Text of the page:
Materials and Methods
The experimental protocols were approved by the Ethics Review Committee for Animal Experimentation of the National Institute of Neuroscience. A line of BDNF(−/−) mice was maintained on a C57BL/6J genetic background by heterozygote males, which were backcrossed onto the C57BL/6J females continuously at least seven generations before homozygotes were produced. BDNF(+/+) littermate mice were used as controls for all experiments (histology and electrophysiology). All experiments using the BDNF(−/−) mice phenotype were analyzed under double-blind conditions with no knowledge of genotype. Data were analyzed by a colleague who had not been informed about the phenotype analysis.
Brain slices (350–500 μm thickness) were prepared from BDNF(+/+) and BDNF(−/−) mice using a rotor slicer as described previously (Agmon and Connors, 1991; Itami et al., 2001). Mice (7–30 d old) were anesthetized deeply with Ethrane (0.9 ml/kg body weight; Abbott Labs, Abbott, IL) and decapitated. The brain was rapidly transferred to ice-cold oxygenated slicing artificial CSF (ACSF) consisting of the following (in mm): 230 sucrose, 3 KCl, 1.2 NaH2PO4, 10 MgSO4, 26 NaHCO3, and 10 glucose. Thalamocortical slices were immediately transferred to a holding chamber where they remained submerged in oxygenated recording ACSF consisting of the following (in mm): 124 NaCl, 3 KCl, 26 NaHCO3, 1.3 MgSO4, 2 CaCl2, 1.2 NaH2PO4, and 10 glucose, pH 7.4 (295–305 mOsm). Slices were preincubated for at least 1 h at room temperature, and each slice was transferred to a recording chamber placed on the stage of an upright microscope (27–30°C).
Whole-cell current-clamp recordings were obtained from visually identified layer 4 barrel neurons using infrared differential interference contrast optics. Micropipettes (5–7 MΩ) were pulled from borosilicate glass capillary tubings (Sutter Instruments, Novato, CA). Patch pipette solutions contained (in mm) 105 K-gluconate, 30 KCl, 10 HEPES, 0.5 EGTA, 0.5 MgCl2, 12 Na-phosphocreatine, 3 Mg-ATP, and 0.5 Na2-GTP, pH 7.3 (295 mOsm). Responses were recorded using an Axopatch 200B amplifier (Molecular Devices, Palo Alto, CA), low-pass filtered at 5 kHz (NF Corporation, Yokohama, Japan), digitally sampled at 10 kHz, and monitored with pClamp software (Molecular Devices) running on a Pentium personal computer. To isolate neurons innervated by the thalamus, a concentric bipolar stimulating electrode was placed on the ventrobasal nucleus of the thalamus, and only recordings from cells in which thalamic stimulation was able to elicit EPSPs were used for analysis. Resting potentials were measured just after the patched membranes were ruptured. Input resistances and time constants of cells were determined by passing hyperpolarizing current pulses (duration, 500 ms) inducing voltage shifts of 6–15 mV negative to the resting potentials.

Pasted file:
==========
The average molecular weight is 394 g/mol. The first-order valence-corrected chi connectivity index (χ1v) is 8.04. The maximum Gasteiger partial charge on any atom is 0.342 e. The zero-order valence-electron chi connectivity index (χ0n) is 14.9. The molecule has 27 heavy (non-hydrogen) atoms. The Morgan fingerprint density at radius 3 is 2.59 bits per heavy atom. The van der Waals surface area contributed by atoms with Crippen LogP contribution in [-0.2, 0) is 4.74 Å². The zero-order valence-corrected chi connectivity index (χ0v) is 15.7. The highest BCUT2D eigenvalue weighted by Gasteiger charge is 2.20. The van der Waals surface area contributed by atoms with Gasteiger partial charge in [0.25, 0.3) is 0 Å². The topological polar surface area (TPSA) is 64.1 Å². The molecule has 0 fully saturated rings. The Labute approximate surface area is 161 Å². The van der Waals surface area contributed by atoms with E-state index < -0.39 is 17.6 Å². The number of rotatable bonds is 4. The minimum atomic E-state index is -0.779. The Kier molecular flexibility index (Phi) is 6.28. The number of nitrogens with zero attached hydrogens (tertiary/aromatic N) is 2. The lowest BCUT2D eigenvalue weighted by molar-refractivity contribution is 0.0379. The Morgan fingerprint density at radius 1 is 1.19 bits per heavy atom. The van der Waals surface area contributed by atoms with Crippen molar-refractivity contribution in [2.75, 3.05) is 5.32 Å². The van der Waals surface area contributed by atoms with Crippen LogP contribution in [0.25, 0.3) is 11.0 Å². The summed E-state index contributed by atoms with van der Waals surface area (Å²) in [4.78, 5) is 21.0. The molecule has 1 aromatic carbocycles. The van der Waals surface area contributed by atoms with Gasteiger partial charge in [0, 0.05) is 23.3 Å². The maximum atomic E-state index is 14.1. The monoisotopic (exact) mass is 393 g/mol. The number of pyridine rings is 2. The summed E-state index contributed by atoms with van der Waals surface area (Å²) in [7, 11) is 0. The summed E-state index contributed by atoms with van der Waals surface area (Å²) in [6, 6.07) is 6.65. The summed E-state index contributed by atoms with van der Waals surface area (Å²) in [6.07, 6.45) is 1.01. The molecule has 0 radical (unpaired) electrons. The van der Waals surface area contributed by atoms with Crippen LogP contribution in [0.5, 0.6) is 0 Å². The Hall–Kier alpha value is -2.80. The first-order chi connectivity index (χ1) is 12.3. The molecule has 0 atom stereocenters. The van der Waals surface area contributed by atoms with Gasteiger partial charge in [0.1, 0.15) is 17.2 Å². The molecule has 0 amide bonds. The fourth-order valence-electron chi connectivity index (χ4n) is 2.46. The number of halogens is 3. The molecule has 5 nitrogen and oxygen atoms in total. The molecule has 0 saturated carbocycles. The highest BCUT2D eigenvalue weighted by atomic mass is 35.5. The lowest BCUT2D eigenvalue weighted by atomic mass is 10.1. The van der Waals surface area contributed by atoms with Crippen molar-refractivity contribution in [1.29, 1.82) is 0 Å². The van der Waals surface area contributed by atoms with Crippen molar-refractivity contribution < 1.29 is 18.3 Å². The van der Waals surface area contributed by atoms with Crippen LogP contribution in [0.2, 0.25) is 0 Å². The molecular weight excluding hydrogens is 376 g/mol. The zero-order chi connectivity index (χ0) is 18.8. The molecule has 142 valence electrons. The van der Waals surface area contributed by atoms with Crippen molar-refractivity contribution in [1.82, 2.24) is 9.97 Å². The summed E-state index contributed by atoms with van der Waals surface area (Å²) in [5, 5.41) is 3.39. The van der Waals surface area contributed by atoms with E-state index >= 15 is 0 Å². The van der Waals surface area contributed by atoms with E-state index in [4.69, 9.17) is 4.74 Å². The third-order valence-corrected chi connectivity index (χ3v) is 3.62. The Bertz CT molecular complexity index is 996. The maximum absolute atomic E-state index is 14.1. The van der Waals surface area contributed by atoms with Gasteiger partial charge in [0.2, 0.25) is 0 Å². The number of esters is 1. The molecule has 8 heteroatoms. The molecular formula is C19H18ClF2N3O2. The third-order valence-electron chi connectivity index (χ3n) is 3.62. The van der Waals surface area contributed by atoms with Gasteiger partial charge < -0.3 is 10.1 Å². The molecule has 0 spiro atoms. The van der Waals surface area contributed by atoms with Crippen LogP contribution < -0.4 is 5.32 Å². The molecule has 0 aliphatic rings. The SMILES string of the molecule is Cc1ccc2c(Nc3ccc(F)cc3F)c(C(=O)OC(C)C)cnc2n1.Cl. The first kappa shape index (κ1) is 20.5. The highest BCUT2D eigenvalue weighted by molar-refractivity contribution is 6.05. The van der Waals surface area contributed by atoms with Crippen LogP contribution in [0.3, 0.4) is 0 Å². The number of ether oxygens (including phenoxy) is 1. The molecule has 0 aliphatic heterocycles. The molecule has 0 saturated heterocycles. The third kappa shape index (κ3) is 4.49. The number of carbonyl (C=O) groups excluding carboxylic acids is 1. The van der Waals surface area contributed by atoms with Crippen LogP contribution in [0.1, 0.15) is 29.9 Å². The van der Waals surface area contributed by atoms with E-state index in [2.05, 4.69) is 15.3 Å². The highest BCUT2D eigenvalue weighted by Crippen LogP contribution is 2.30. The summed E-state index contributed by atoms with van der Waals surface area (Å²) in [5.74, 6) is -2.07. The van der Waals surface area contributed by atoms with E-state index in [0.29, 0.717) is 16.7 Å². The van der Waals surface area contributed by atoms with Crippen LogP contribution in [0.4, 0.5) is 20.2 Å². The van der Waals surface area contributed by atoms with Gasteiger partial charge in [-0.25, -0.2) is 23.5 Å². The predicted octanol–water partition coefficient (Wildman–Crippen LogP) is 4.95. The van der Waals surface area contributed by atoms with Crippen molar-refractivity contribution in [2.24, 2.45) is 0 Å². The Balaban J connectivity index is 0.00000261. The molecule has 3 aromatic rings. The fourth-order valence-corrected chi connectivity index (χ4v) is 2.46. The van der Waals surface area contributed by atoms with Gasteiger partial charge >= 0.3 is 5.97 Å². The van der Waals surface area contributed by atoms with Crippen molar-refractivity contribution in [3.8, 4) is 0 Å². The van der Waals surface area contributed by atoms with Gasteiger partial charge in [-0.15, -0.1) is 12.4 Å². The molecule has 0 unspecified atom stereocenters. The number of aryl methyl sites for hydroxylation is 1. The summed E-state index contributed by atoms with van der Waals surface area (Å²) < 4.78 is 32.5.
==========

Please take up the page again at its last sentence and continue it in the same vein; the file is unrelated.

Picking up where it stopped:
The spike frequency adaptation ratio was defined as the ratio of the first interspike interval divided by the average of the last three interspike intervals during a 500-ms-long spike train. Current–voltage (I–V) relationships were then examined at various membrane values by injecting a series of square current pulses (500 ms, −20 pA, 10 steps) to reach steady state. The amplitude of afterhyperpolarization (AHP) was measured as a voltage difference between the baseline and the first negative peak after the action potentials at the threshold, where only a single action potential was elicited by depolarizing current injection (Porter et al., 2001). Results are presented as mean ± SEM. In statistical tests, p < 0.05 was considered significant.